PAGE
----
The gene editing company Crispr Therapeutics has departed Cambridge for a shiny seven-story building of its own on the edge of the Seaport District, making it the latest biotech firm to move from Kendall Square in search of more space and lower rent.
The company’s new research and development headquarters at 105 West First St. is just minutes from the Broadway Red Line station. It will accommodate the majority of the company’s more than 400 employees in Massachusetts, with room to grow the headcount to 1,000. The company’s employees gathered Thursday to celebrate the opening of the 263,500-square-foot building.
Chief executive Dr. Samarth Kulkarni said his employees were previously spread out across three locations in Cambridge, and he is excited to finally have everyone under one roof. “We had the ability to control and occupy the whole building, which is very difficult to do in Cambridge,” he said.
The move comes at a crucial time for the nearly nine-year-old company, which is on the cusp of asking regulators to approve its first therapy for two genetic blood conditions. Crispr is a pioneer in developing therapies based on the experimental CRISPR gene editing technology, which can make precise changes to DNA. The company, which is valued at more than $5.5 billion, also has earlier-stage programs in treatments for cancer, cardiovascular diseases, diabetes, and neurological conditions.
“As we’re growing and getting more programs into the clinic and ultimately to commercialization, we need more space,” said Kulkarni, who has led the company since 2017.
Crispr’s new building sits near the southwestern edge of Boston’s Seaport, a neighborhood that is a burgeoning new hub for biotech companies looking for an alternative to the increasingly expensive and crowded Kendall Square.
“Traditionally, there was a dogma that if you’re a biotech company you needed to be in Cambridge,” Kulkarni said. But the growing number of biotech firms based there, along with big pharma firms such as AstraZeneca and Bayer opening labs in Cambridge, has made affordable lab space harder to come by.
Only 2.2 percent of the roughly 13 million square feet of lab space in Cambridge was vacant in the second quarter of this year, compared with 13 percent of the nearly 3.8 million square feet of lab space in Boston, according to a market report from the real estate firm Newmark. The average asking price for renting lab space in Boston was about $9 cheaper per square foot as well — $105 in Boston versus $114 in Cambridge.
Several drug companies have announced plans this year for new labs in the Seaport, including Boston-based Vertex Pharmaceuticals, the French firm Servier Pharmaceuticals, and the Indianapolis-based Eli Lilly & Co.
“The Seaport is really emerging as a vibrant area,” Kulkarni said.
A recent report from the Massachusetts Biotechnology Council showed that a slight majority of venture capital money raised by biotech startups in the first half of this year went to firms based outside of Cambridge — a reversal from the year prior. Nearly 30 percent of those funds — more than $1.5 billion — went to startups in Boston.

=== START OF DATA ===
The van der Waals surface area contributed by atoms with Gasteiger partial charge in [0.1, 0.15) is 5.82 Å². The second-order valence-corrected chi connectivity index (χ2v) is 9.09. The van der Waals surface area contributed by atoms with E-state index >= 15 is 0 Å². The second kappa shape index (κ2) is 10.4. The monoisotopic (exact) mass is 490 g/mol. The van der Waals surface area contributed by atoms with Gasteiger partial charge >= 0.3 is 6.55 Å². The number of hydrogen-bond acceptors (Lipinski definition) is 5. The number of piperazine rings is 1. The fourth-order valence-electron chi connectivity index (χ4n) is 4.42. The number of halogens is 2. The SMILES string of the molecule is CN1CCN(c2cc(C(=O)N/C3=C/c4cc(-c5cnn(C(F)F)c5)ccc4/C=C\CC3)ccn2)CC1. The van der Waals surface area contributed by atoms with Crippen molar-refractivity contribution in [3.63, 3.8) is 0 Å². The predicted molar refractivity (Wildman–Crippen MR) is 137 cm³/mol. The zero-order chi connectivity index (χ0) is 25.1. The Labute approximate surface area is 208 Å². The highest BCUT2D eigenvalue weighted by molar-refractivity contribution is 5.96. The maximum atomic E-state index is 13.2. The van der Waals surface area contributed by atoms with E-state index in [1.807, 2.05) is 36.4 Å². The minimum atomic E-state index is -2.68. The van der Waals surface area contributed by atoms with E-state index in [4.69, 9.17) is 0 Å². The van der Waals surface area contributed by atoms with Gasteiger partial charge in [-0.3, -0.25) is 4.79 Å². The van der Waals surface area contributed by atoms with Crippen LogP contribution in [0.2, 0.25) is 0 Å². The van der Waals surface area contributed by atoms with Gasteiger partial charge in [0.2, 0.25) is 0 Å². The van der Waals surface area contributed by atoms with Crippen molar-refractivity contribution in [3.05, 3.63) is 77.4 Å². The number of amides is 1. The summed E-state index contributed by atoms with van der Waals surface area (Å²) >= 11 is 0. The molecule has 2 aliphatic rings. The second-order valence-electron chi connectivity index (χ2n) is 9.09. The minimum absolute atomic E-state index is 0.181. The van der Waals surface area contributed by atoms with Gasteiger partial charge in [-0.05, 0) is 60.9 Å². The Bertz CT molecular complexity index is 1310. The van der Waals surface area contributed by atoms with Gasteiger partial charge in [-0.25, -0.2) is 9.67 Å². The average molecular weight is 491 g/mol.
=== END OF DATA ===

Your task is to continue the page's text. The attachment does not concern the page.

The number of biotech firms planting roots south of the Charles River is likely to continue. According to Newmark, there’s 4.3 million square feet of lab space under construction in Boston — largely in the Seaport — compared to 2 million square feet under construction in Cambridge.
Kulkarni would not disclose specifics on how much the new building cost, but he said it is more cost-efficient to be in the Seaport. The company spent $241.4 million on research and development expenses in the first half of this year, a 58 percent increase from the first half of 2021, according to the firm’s quarterly financial statements. Some of these expenses were related to the new building.
The building includes a publicly accessible ground floor with a café, meeting space, and a thruway to West Second Street. The building was built by Breakthrough Properties, through a joint venture with Tishman Speyer and Bellco Capital.
The firm’s corporate headquarters will remain in Switzerland, where it was founded. “We continue to do business development deals out of there. It’s where we started and we’ve maintained our roots there,” Kulkarni said. The firm also has employees at a manufacturing facility in Framingham.
Crispr’s most advanced program is a one-time treatment for the genetic blood conditions sickle cell disease and beta-thalassemia. The experimental approach is boosting levels of the crucial blood protein hemoglobin in these patients, and the results from clinical trials look promising so far. Thanks to the genetic fix, people with sickle cell disease are experiencing fewer pain crises and people with beta-thalassemia are requiring fewer blood transfusions to stay healthy.
Crispr plans to submit the therapy, which it is developing with Boston-based Vertex Pharmaceuticals, to European regulators by the end of the year, and potentially to the FDA around the same time or soon after. If approved, it will likely become the first commercial CRISPR therapy.
“If someone had said 10 years ago that this new technology is going to be an approved medicine in 10 years, people would have laughed you out of the room. But today it’s almost a reality,” Kulkarni said. “And it could be a curative medicine for patients.”